Gabriel Lewit: The title here of this is Wall Street’s top strategist admits he was wrong about a plunge in US stocks as the S&P 500 is close to erasing 2022’s decline. Okay, so Mike Wilson, Chief Investment Officer for Morgan Stanley has warned for months that the rally in US equities was a mirage even as stocks kept rising. Just over a month ago, Wilson was forecasting the S&P 500 and his worst case scenario would fall by 14% by June. And then in mid-July, he warned that companies were still overvalued with higher interest rates and falling liquidity. And anyways, now since he said, “We were wrong,” in a note that he sent to clients on Monday.

Steve Lewit: Plain and simple, I made a mistake.

Gabriel Lewit: “2023 has been a story of higher valuations amid falling inflation and cost-cutting,” he continued.

Steve Lewit: Okay.

Gabriel Lewit: But don’t worry folks, he still has some warning signs ahead.

Steve Lewit: Well, there are.

Gabriel Lewit: But that’s an easy thing to say, right?

Steve Lewit: Of course there are. Look how many people predicted there would be a recession at the end of this year?

Gabriel Lewit: Oh, I don’t have it here. But another company just said, “Have to come out and admit we are slashing our forecast for a recession.”

Steve Lewit: Everybody, 90% of the predictions, including my inclination.

Gabriel Lewit: Well, six months ago, everybody that came to see us said, “What do you think? Is there going to be a recession?”

Steve Lewit: When they asked me, “Steve, what do you think?” I always say, “Look, my crystal ball works as well as yours, but I’m inclined to think they would be.” And they would say, “Yeah, me too but there isn’t. And it doesn’t look like there’s going to be.”

Gabriel Lewit: Well, what’s interesting about Mike here is apparently he was voted or ranked the top stock strategist in a survey last October, owing to his fairly accurate prediction that US equities would fall in 2022.

Steve Lewit: Yep.

Gabriel Lewit: So, I think folks, here’s what happens is there’s dozens and dozens of analysts. Their job is to make analytical predictions. Most of them are wrong. Occasionally one of them is right.

Steve Lewit: Well, someone always wins the lottery.

Gabriel Lewit: Randomly, he’s right. And then the world comes out and says, “Wow, look how smart this guy is because he predicted it even though he was just a random one of a thousand strategists that happened to make a prediction that came true.” And then they start to pay more attention to their predictions going forward, even though there was no real validity to how he predicted the prior thing.

Steve Lewit: They get it right once and they’re like Superman.

Gabriel Lewit: And then they have to continue to revise and reforecast and X, Y, and Z. So it just food for thought.

Steve Lewit: Who’s the other guy that doubled down on his?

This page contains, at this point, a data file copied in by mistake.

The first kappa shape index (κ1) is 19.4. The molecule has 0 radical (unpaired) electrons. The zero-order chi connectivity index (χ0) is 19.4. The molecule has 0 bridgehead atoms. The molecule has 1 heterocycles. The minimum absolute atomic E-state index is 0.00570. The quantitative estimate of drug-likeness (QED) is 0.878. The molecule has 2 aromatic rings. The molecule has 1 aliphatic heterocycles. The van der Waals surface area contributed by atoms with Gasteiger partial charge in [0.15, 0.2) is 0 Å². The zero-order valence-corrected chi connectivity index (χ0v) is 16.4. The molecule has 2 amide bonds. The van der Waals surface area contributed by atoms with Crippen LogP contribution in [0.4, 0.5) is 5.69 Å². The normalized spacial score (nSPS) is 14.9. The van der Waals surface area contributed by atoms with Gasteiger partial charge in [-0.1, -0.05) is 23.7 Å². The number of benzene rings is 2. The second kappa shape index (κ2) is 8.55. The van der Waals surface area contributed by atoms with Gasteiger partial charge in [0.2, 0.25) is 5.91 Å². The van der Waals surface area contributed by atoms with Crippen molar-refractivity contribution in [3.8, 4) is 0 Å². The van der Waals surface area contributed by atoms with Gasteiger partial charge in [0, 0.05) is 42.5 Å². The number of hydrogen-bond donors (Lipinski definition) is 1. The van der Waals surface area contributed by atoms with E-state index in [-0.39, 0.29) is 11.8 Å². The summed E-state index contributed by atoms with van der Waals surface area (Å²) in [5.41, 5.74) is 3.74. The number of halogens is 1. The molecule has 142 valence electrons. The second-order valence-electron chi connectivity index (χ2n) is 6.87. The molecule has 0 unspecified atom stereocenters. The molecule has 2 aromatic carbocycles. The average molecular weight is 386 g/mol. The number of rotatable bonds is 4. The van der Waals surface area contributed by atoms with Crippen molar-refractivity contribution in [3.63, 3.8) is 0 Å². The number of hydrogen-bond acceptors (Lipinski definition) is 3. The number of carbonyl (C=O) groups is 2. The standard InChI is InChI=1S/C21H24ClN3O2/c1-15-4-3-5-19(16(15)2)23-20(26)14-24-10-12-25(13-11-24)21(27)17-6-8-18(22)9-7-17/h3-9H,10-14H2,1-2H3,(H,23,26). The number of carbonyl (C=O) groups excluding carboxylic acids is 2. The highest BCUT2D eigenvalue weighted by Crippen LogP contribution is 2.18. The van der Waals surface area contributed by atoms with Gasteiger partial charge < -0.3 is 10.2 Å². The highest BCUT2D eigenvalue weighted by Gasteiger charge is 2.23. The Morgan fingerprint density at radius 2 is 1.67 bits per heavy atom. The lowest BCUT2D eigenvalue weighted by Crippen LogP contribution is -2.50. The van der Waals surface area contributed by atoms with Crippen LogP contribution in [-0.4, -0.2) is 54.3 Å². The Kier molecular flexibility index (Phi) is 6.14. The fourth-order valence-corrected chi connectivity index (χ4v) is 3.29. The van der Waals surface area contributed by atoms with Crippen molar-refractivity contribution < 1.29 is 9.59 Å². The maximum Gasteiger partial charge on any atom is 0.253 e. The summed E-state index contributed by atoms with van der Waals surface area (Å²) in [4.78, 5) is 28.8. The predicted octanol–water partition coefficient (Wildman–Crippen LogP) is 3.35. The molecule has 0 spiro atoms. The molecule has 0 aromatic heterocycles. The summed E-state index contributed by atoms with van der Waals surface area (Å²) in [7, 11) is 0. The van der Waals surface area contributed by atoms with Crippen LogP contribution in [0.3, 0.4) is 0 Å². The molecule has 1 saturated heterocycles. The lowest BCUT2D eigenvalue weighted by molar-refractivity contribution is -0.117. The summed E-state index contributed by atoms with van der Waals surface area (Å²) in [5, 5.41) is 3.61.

Gabriel Lewit: Well, he’s a perennial bear.

Steve Lewit: Yeah.

Gabriel Lewit: What was his name?

Steve Lewit: Hussman, John Hussman, I think.

Gabriel Lewit: I don’t know. I don’t have-

Steve Lewit: He’s pretty well known.

Gabriel Lewit: Well, it’s like, yeah, it’s like chicken little, right? Eventually if you say the sky’s falling, it might actually fall one day, right?

Steve Lewit: But well, it will. He will be, what is it? A broken clock or?

Gabriel Lewit: Boy who cried wolf or whatever.

Steve Lewit: A broken, what’s the broken clock one?

Gabriel Lewit: Is right twice a day.

Steve Lewit: Twice a day. It’s the right time. Every dog finds a bone.

Gabriel Lewit: I guess.

Steve Lewit: Hate to put it that way.

Gabriel Lewit: So folks, yeah, don’t put too much stock into it. We always say it. We’ll say it again. Don’t put too much stock into stock market predictions and forecast, because most people are just guessing. And even if they have data signals, it doesn’t mean they still know what’s going to happen. And as you say, and I say our crystal ball is no better than yours or anybody else’s, and building a diversified plan, a diversified portfolio, a well-rounded overall investment strategy and retirement income strategy is going to be the name of the game for success.

Steve Lewit: Well, it shifts the probability of winning in your favor. When you put time on your side, a diversified portfolio, knowing the market has always improved over time. That’s how you win on the market.

Gabriel Lewit: Indeed. Yep.

Steve Lewit: All right.

Gabriel Lewit: Well thanks for joining us today. We hope you enjoyed the show. Have a wonderful rest of your week and we will talk to you on the next one. If you have questions, call us (847) 499-3330 or go to our website,

Steve Lewit: All right everybody, you stay well.

Gabriel Lewit: Take care.

Steve Lewit: Stay healthy and stay cool. Bye now.